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Impacts of grazing cattle in a pecan grove

Cattle grazing in a native pecan grove in Kansas.

One of the most common forms of ground cover management in native pecan groves is to pasture cattle (Fig. 1). Grazing offers 2 advantages for a pecan producer: a second source of income from the same parcel of land (pecans + beef) and a significant reduction in orchard mowing costs.

The grazing of animals under tree crops is an age-old agricultural practice that started soon after man first learned to tend livestock. To this day, travel to almost any Mediterranean coastal area and you’ll see rock-walled sheep paddocks with rows of ancient olive trees covering the hillsides. These farms were first created by ancient Greeks and Romans some 2000 to 3000 years ago. On land unsuited for grain crops, ancient farmers produced meat, wool, oil and fruit all from the same acreage. Today’s native pecan groves are just a reflection of this ancient agricultural system.

Cattle help diversify farm income but grazing the pecan grove impacts the ground cover and the trees in ways not easily recognized. In Figure 2, the pecan grove on the left side of the fence is pastured while the grove on the right side is mowed. Cattle are picky eaters.

Over time, intensive grazing will change the composition of the plants that make up the ground cover under a native pecan grove. The tall weed growing on the pastured side of the fence is ironweed (Vernonia sp.). This plant has stems as tough as iron, can grow 5 feet tall and is totally avoided by grazing cattle. On the right side of the fence, you see mostly Canadian wild rye (Elymus canadenis), a common native in our river bottom and great, cool-season forage grass. You don’t see wild rye in the grazed area because the cattle have already chewed it into the ground.

Grazing has both positive and negative impacts on pecan grove ground-cover composition. On the plus side, cattle will help control poison ivy, Virginia creeper and wild grape, keeping these troublesome vines from climbing trees. Over-grazing, on the other hand, fosters the growth of undesirable plants in the ground cover. Mowed-off ironweed stems can damage the rubber fingers of your pecan harvester. Nutsedge, another plant cattle will not eat, will quickly carpet the orchard floor during the summer months. Nutsedge secretes allelopathic substances into the soil that can inhibit the growth of other plants and possibly reduce pecan tree vigor.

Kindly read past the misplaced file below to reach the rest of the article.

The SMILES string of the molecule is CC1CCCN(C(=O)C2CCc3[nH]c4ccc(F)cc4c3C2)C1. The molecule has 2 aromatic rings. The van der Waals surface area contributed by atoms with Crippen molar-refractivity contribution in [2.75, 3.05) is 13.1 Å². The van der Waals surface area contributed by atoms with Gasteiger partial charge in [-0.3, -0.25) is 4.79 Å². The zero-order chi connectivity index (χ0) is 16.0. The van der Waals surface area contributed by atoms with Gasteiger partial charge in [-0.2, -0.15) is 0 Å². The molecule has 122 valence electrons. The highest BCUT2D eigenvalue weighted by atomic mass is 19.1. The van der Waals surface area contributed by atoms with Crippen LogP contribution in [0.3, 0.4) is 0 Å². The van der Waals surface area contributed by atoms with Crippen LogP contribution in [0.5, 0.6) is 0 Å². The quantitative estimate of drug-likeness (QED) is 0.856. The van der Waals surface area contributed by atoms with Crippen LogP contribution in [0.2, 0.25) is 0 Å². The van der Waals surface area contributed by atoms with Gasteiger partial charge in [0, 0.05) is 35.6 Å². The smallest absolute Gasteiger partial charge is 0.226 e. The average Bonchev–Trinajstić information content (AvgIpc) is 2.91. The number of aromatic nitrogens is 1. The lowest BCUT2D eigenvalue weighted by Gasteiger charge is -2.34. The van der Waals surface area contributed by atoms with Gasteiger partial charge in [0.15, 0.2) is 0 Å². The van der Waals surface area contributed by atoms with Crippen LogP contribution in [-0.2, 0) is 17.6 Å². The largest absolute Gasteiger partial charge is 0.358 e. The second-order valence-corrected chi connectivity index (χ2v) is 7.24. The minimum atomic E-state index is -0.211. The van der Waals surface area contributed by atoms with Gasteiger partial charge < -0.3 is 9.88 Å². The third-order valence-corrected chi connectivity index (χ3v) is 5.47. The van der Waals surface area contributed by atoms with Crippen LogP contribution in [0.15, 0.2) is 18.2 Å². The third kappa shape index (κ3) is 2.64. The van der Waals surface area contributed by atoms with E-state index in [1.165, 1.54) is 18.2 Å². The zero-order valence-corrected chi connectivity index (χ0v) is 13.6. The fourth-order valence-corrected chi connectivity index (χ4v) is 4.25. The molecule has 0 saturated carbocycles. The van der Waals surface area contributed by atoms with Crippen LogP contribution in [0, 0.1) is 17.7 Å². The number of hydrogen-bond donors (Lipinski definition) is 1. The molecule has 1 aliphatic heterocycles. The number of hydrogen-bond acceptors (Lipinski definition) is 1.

Last year, I saw an explosion of chickweed in thinly-covered, over-grazed pecan groves. Chickweed is a common, winter-annual weed that germinates in the fall at a time when cattle have been removed from the grove in preparation for harvest. Chickweed makes a thick mat of intertwined vegetation, creating a ground cover that prevents harvesters from efficiently sweeping up nuts.

The biggest impact cattle have on the pecan grove is on soil nitrogen. In the past, I’ve talked to cattle “experts” and asked what I thought was a simple question: “How much nitrogen does cattle production use per acre?” The knee-jerk response I got was: “Cattle don’t use nitrogen, they add nitrogen via urine and manure.” Well, I knew that couldn’t be right. A 100-pound calf in the spring turns into a 700-pound calf by fall and part of that weight gain is nitrogen-containing proteins and amino acids.

I finally discovered some beef research that estimated the nitrogen uptake by a grazing cow/calf pair. The only problem with reading beef research is everything is reported in animal units not on a per acre basis. So, in calculating nitrogen use by cattle, I will assume that each cow/calf pair utilizes 4 acres of grazing land.

Two sides of a fence. Grazed on the left and mowed on the right.

It is estimated that a cow/calf pair ingests 280 pounds of nitrogen during the grazing season. Of the nitrogen ingested, 10 pounds are retained by the animals and 270 pounds are excreted as urine and manure. But here’s the problem. The nitrogen returned to the soil surface via urine and mature is concentrated in a relatively small soil area. A fresh cow pie or urine puddle overwhelms the soil system and 30-50 percent of the nitrogen contained in these cattle excretions end up volatilizing into the air. Cattlemen call the pungent odor of cattle dung “the smell of money”. But that strong ammonia odor is the smell of dollars you spent on fertilizer floating off into the air.

On a per-acre basis, grazing cattle remove only about 2.5 pounds of N per acre as increased body weight. However, nitrogen volatilization from cattle urine and manure causes a net loss from the pecan grove of between 17.5 to 33.75 pounds N/acre. Taken together, grazing cattle remove between 20 and 36.25 pounds of nitrogen per acre from the pecan grove.

Cattle have had a traditional place in native pecan groves but knowing the impacts of grazing on the system is important for growers to understand. Growers should practice good pasture management techniques to limit the spread of troublesome weed species and be careful not to over-graze the orchard floor. Growers should also consider increasing their spring fertilizer nitrogen application by 30 pounds N/acre to replace the N lost to cattle production.

Recently, questions are being raised by federal agencies as to the “food safety” of grazing animals in pecan groves. I am unaware of any reported case of human disease caused by consuming native pecans harvested from grazed groves. Nutmeats are tightly held in a shell that is sanitized before cracking. I don’t see the problem that needs government regulation. But, I’ll let others fight this political battle. I’ve got to watch my blood pressure.

Author Photo

William Reid

William Reid is a horticulturist at the Pecan Experiment Field, Kansas State University, Chetopa, Kansas.